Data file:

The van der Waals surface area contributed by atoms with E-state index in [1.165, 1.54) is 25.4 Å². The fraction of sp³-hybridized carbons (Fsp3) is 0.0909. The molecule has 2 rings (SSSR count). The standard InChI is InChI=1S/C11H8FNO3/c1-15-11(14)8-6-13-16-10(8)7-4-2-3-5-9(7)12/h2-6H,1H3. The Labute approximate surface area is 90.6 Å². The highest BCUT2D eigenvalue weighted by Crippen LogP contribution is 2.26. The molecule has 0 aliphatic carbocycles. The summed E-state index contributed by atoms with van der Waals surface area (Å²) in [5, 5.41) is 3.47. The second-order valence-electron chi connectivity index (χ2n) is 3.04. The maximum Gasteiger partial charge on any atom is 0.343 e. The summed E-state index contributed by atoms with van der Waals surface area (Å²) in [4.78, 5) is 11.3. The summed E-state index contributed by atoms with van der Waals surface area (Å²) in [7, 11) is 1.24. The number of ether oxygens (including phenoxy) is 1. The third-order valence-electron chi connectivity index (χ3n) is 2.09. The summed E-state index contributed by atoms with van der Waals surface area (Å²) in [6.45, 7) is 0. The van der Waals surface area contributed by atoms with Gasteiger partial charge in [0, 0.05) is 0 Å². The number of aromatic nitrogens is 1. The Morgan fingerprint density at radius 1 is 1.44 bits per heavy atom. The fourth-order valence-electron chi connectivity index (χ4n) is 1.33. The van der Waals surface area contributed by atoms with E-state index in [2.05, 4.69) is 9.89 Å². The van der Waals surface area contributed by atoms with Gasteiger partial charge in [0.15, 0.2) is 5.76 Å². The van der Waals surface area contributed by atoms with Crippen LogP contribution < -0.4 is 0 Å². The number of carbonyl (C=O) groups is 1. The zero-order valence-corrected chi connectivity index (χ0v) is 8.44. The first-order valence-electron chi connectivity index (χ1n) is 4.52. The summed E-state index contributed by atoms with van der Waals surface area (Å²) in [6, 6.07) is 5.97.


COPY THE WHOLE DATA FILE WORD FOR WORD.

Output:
The van der Waals surface area contributed by atoms with E-state index in [1.165, 1.54) is 25.4 Å². The fraction of sp³-hybridized carbons (Fsp3) is 0.0909. The molecule has 2 rings (SSSR count). The standard InChI is InChI=1S/C11H8FNO3/c1-15-11(14)8-6-13-16-10(8)7-4-2-3-5-9(7)12/h2-6H,1H3. The Labute approximate surface area is 90.6 Å². The highest BCUT2D eigenvalue weighted by Crippen LogP contribution is 2.26. The molecule has 0 aliphatic carbocycles. The summed E-state index contributed by atoms with van der Waals surface area (Å²) in [5, 5.41) is 3.47. The second-order valence-electron chi connectivity index (χ2n) is 3.04. The maximum Gasteiger partial charge on any atom is 0.343 e. The summed E-state index contributed by atoms with van der Waals surface area (Å²) in [4.78, 5) is 11.3. The summed E-state index contributed by atoms with van der Waals surface area (Å²) in [7, 11) is 1.24. The number of ether oxygens (including phenoxy) is 1. The third-order valence-electron chi connectivity index (χ3n) is 2.09. The summed E-state index contributed by atoms with van der Waals surface area (Å²) in [6.45, 7) is 0. The van der Waals surface area contributed by atoms with Gasteiger partial charge in [0, 0.05) is 0 Å². The number of aromatic nitrogens is 1. The Morgan fingerprint density at radius 1 is 1.44 bits per heavy atom. The fourth-order valence-electron chi connectivity index (χ4n) is 1.33. The van der Waals surface area contributed by atoms with E-state index in [2.05, 4.69) is 9.89 Å². The van der Waals surface area contributed by atoms with Gasteiger partial charge in [0.15, 0.2) is 5.76 Å². The van der Waals surface area contributed by atoms with Crippen LogP contribution < -0.4 is 0 Å². The number of carbonyl (C=O) groups is 1. The zero-order valence-corrected chi connectivity index (χ0v) is 8.44. The first-order valence-electron chi connectivity index (χ1n) is 4.52. The summed E-state index contributed by atoms with van der Waals surface area (Å²) in [6, 6.07) is 5.97.